Thursday, July 08, 2004


A short while ago I noted that one can no longer keep secrets with the Internet. The proof of that statement continues to come in. The latest example has to do with the announcement of Sen. John Edwards as Sen. John Kerry's vice presidential running mate.

Which news outlet broke the tightly kept secret first? None. It was a Pennsylvania airline mechanic who popped the secret online before other news media got wind of Kerry's choice. The mechanic saw a Boeing 757 parked in a hangar and covered with paper and masking tape and bearing the logo "Kerry-Edwards." He posted his sighting onto an aviation Web site -- USaviation.com.

It wasn't until eight hours later that NBC News broke the story in the traditional media.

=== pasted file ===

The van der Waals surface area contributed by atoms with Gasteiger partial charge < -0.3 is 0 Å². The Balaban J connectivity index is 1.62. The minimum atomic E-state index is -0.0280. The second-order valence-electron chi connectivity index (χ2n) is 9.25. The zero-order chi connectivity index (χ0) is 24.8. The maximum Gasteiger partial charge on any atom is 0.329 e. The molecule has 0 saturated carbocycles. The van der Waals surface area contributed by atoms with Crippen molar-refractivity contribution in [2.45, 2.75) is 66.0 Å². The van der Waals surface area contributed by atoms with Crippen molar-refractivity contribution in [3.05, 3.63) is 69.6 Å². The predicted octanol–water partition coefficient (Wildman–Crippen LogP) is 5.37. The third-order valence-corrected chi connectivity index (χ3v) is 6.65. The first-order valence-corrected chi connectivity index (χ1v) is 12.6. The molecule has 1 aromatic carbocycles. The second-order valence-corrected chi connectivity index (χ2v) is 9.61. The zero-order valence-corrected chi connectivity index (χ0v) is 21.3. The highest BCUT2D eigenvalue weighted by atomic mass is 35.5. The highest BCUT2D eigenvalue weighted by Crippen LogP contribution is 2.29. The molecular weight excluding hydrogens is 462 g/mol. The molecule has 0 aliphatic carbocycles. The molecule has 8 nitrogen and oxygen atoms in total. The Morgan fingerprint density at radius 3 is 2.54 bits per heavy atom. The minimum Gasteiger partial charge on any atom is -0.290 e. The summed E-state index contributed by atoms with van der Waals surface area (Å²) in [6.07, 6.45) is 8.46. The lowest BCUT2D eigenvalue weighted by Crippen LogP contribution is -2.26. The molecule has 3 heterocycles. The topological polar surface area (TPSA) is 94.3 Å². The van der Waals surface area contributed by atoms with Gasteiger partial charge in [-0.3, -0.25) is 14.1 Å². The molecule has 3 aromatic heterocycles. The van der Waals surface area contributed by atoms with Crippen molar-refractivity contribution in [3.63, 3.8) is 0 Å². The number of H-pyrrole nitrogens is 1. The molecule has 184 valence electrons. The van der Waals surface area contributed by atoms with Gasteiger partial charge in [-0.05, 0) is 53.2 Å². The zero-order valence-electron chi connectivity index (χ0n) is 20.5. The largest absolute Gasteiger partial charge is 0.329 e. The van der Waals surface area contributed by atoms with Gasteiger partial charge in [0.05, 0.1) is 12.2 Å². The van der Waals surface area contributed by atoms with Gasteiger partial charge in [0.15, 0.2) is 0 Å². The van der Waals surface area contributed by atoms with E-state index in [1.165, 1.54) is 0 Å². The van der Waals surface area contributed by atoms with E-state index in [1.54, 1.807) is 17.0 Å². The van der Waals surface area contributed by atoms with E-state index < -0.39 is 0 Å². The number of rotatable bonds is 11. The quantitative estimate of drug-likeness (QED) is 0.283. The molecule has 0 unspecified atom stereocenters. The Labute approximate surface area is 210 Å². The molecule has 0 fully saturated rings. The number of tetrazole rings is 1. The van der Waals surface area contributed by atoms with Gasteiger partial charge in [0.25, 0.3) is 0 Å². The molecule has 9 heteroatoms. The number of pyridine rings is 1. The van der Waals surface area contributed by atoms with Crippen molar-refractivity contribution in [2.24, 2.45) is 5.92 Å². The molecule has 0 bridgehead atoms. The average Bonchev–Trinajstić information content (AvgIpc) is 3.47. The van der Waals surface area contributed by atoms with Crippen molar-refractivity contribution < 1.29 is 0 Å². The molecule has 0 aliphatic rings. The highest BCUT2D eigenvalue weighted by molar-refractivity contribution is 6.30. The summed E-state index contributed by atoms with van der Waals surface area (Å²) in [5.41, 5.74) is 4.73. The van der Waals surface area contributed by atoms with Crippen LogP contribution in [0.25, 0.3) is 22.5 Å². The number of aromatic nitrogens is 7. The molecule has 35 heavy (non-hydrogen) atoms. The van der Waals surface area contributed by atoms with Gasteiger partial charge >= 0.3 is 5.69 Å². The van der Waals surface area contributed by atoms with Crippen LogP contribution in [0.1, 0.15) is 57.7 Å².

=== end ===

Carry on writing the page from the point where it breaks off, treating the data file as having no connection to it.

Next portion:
I say again: You can't keep secrets with the Internet. There are too many eyes and ears in the world, all with online access. Most PR counselors understand this but others don't. Openness is not a nice thing to have. It is essential because even if you aren't open, others will broadcast your secrets.

I'll give Kerry credit that he nearly got away with a surprise announcement, but the fact that he held the decision tightly and it still leaked should be an object lesson.

You can't keep secrets with the Internet.


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